Archive for November, 2011

Elements of an Intra / Extra / Internet Governance Plan

November 1, 2011

In my previous occasional posts I’ve talked about important success factors in getting the most business benefit from Content Management System based applications. Intranets, Internets, extranets and ultranets (ie. an integrated fusion of knowledge management systems) aside, you can happily build line of business solutions using CMS, especially using content management, forms and workflow. Even better with metrics and reporting. I’ll expand on that in a future blog.

Factors contributing to success (and for that matter issues and risks to be overcome) should be part of a Governance Plan. Your Governance Strategy should cover two main parts: Implementation and operation (ie post-implementation).

The main elements of a Governance Strategy / Plan are shown below:

Main components of a content management system implementation and governance plan

Generic model for governance of ECM / CMS based solutions

We have developed a detailed Governance Plan, which includes many templated resources, and found this invaluable as a starting point for new projects or projects which are in strife. Don’t get too hung up that is says SharePoint – the model is generic and can be applied to any enterprise content management project.

There are many different variations of governance plans, and each project / organisation will have differing needs. It’s important that each element is considered.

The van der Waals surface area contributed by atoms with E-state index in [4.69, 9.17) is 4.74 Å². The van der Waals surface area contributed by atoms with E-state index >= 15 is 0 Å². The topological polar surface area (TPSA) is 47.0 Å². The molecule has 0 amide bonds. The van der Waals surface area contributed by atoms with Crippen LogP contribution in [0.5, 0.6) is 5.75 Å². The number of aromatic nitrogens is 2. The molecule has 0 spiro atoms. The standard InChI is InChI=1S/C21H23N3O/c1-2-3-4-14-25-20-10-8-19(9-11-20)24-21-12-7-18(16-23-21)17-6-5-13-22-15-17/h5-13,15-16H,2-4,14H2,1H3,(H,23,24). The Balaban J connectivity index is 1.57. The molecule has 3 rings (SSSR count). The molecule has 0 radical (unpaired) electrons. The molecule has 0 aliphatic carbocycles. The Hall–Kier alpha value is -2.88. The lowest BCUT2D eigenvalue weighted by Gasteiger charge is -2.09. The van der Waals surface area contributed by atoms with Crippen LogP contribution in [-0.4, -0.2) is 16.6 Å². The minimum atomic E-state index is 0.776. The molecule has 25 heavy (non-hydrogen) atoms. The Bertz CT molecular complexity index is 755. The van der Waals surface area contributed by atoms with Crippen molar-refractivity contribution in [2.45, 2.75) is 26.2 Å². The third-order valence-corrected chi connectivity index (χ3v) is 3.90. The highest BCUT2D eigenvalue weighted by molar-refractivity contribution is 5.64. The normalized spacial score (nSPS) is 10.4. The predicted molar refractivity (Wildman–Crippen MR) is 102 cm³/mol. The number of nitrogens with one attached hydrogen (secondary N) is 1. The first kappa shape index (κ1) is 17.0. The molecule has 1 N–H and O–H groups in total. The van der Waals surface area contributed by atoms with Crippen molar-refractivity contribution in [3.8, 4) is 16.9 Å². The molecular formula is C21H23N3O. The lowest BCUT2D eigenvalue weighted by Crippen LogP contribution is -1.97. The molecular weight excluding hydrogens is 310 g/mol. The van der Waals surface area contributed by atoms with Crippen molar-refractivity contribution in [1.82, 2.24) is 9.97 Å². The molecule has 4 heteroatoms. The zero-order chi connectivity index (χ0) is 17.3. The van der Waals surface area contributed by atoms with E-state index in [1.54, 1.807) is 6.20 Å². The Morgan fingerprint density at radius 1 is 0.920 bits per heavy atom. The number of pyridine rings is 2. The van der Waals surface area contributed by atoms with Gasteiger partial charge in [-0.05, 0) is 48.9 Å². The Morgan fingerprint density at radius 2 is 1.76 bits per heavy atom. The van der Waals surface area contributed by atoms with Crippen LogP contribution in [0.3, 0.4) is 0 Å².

One common characteristic of content management projects, far more so than for other IT solutions, is that you find yourself in a constant state of discovery. Just about every day you will find ideas for new applications of benefit in support of business processes. You can’t do them all at once, but it’s important not to lose track of these ideas, and to have an evaluation process that assesses ideas and turns them into reality. In the Governance model above, this is covered under the Benefits Realisation Strategy.

In my experience, it’s rare to see much if any attention paid to a Benefits Realisation strategy, or to have it as a formal part of an ECM project. But like most things, if you don’t actively manage benefits, then you’ll rarely fulfil them. Aspects of a Benefits Realisation Strategy include: Establishment of a Benefits Register; mechanisms to gather feedback and ideas; an assessment and approval process; funding; reporting and post-implementatino review.

At one client, the approval process was tied into general project approval and funding processes, owned by the Finance department. If an idea was assessed as meeting or exceeding a threshold value then it was mandatory to formally consider it, and if approved, funding was automatically assigned.